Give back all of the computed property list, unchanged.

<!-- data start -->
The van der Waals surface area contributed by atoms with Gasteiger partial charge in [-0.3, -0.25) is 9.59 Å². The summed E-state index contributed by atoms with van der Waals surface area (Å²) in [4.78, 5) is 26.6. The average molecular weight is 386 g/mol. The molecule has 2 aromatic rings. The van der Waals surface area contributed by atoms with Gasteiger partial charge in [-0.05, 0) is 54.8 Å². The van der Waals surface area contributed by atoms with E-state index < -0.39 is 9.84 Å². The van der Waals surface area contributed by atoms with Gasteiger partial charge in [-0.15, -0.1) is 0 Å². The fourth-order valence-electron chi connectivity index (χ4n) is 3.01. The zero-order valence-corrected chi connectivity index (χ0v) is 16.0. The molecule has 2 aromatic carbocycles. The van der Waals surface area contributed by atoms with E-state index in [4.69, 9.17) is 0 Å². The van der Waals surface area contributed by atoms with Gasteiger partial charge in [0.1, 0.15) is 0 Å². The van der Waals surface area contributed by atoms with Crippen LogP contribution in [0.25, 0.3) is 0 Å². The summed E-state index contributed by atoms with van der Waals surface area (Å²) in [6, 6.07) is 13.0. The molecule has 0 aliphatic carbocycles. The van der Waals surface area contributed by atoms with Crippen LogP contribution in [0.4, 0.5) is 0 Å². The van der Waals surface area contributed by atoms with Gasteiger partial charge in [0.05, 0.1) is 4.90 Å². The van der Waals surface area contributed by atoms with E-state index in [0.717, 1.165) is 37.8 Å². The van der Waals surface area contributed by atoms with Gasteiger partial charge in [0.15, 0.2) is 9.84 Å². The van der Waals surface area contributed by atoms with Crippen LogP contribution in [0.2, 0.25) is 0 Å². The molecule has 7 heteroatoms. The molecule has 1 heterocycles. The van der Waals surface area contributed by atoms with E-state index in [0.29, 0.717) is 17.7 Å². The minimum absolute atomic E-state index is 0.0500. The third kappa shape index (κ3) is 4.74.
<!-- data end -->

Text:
The van der Waals surface area contributed by atoms with Gasteiger partial charge in [-0.3, -0.25) is 9.59 Å². The summed E-state index contributed by atoms with van der Waals surface area (Å²) in [4.78, 5) is 26.6. The average molecular weight is 386 g/mol. The molecule has 2 aromatic rings. The van der Waals surface area contributed by atoms with Gasteiger partial charge in [-0.05, 0) is 54.8 Å². The van der Waals surface area contributed by atoms with E-state index < -0.39 is 9.84 Å². The van der Waals surface area contributed by atoms with Gasteiger partial charge in [-0.15, -0.1) is 0 Å². The fourth-order valence-electron chi connectivity index (χ4n) is 3.01. The zero-order valence-corrected chi connectivity index (χ0v) is 16.0. The molecule has 2 aromatic carbocycles. The van der Waals surface area contributed by atoms with E-state index in [4.69, 9.17) is 0 Å². The van der Waals surface area contributed by atoms with Gasteiger partial charge in [0.1, 0.15) is 0 Å². The van der Waals surface area contributed by atoms with Crippen LogP contribution in [0.25, 0.3) is 0 Å². The summed E-state index contributed by atoms with van der Waals surface area (Å²) in [6, 6.07) is 13.0. The molecule has 0 aliphatic carbocycles. The van der Waals surface area contributed by atoms with Crippen LogP contribution in [0.4, 0.5) is 0 Å². The van der Waals surface area contributed by atoms with Gasteiger partial charge in [0.05, 0.1) is 4.90 Å². The van der Waals surface area contributed by atoms with E-state index in [0.717, 1.165) is 37.8 Å². The van der Waals surface area contributed by atoms with Gasteiger partial charge in [0.15, 0.2) is 9.84 Å². The van der Waals surface area contributed by atoms with Crippen LogP contribution in [0.2, 0.25) is 0 Å². The molecule has 7 heteroatoms. The molecule has 1 heterocycles. The van der Waals surface area contributed by atoms with E-state index in [0.29, 0.717) is 17.7 Å². The minimum absolute atomic E-state index is 0.0500. The third kappa shape index (κ3) is 4.74.